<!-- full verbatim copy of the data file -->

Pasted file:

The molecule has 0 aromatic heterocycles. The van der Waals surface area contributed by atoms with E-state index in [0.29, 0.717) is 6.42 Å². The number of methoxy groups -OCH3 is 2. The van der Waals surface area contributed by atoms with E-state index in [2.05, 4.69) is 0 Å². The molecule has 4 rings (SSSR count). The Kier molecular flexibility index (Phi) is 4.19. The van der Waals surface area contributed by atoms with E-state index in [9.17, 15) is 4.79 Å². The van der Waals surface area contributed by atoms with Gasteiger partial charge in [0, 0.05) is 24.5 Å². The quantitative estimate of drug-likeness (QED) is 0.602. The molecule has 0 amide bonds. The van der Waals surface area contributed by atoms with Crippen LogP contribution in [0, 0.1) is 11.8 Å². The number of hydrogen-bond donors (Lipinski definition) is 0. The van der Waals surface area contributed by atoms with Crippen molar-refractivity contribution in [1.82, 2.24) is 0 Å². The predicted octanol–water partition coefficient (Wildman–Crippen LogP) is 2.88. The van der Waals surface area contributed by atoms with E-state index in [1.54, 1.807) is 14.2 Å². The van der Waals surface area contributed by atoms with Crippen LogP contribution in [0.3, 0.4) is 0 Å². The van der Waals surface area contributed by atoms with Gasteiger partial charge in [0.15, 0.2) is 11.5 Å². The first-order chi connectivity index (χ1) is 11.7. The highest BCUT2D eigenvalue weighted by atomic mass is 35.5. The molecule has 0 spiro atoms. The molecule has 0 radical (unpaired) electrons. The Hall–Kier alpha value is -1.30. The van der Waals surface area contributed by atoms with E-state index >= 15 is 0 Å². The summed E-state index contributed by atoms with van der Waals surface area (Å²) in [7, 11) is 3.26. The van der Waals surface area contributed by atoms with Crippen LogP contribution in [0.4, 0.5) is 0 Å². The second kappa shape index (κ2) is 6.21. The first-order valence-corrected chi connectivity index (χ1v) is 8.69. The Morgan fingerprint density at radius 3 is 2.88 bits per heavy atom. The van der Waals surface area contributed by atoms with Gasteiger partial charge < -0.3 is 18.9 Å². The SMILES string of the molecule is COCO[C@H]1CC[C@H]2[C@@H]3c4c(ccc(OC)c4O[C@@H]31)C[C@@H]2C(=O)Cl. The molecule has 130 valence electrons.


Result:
The molecule has 0 aromatic heterocycles. The van der Waals surface area contributed by atoms with E-state index in [0.29, 0.717) is 6.42 Å². The number of methoxy groups -OCH3 is 2. The van der Waals surface area contributed by atoms with E-state index in [2.05, 4.69) is 0 Å². The molecule has 4 rings (SSSR count). The Kier molecular flexibility index (Phi) is 4.19. The van der Waals surface area contributed by atoms with E-state index in [9.17, 15) is 4.79 Å². The van der Waals surface area contributed by atoms with Gasteiger partial charge in [0, 0.05) is 24.5 Å². The quantitative estimate of drug-likeness (QED) is 0.602. The molecule has 0 amide bonds. The van der Waals surface area contributed by atoms with Crippen LogP contribution in [0, 0.1) is 11.8 Å². The number of hydrogen-bond donors (Lipinski definition) is 0. The van der Waals surface area contributed by atoms with Crippen molar-refractivity contribution in [1.82, 2.24) is 0 Å². The predicted octanol–water partition coefficient (Wildman–Crippen LogP) is 2.88. The van der Waals surface area contributed by atoms with E-state index in [1.54, 1.807) is 14.2 Å². The van der Waals surface area contributed by atoms with Crippen LogP contribution in [0.3, 0.4) is 0 Å². The van der Waals surface area contributed by atoms with Gasteiger partial charge in [0.15, 0.2) is 11.5 Å². The first-order chi connectivity index (χ1) is 11.7. The highest BCUT2D eigenvalue weighted by atomic mass is 35.5. The molecule has 0 spiro atoms. The molecule has 0 radical (unpaired) electrons. The Hall–Kier alpha value is -1.30. The van der Waals surface area contributed by atoms with E-state index >= 15 is 0 Å². The summed E-state index contributed by atoms with van der Waals surface area (Å²) in [7, 11) is 3.26. The van der Waals surface area contributed by atoms with Crippen LogP contribution in [0.4, 0.5) is 0 Å². The second kappa shape index (κ2) is 6.21. The first-order valence-corrected chi connectivity index (χ1v) is 8.69. The Morgan fingerprint density at radius 3 is 2.88 bits per heavy atom. The van der Waals surface area contributed by atoms with Gasteiger partial charge < -0.3 is 18.9 Å². The SMILES string of the molecule is COCO[C@H]1CC[C@H]2[C@@H]3c4c(ccc(OC)c4O[C@@H]31)C[C@@H]2C(=O)Cl. The molecule has 130 valence electrons.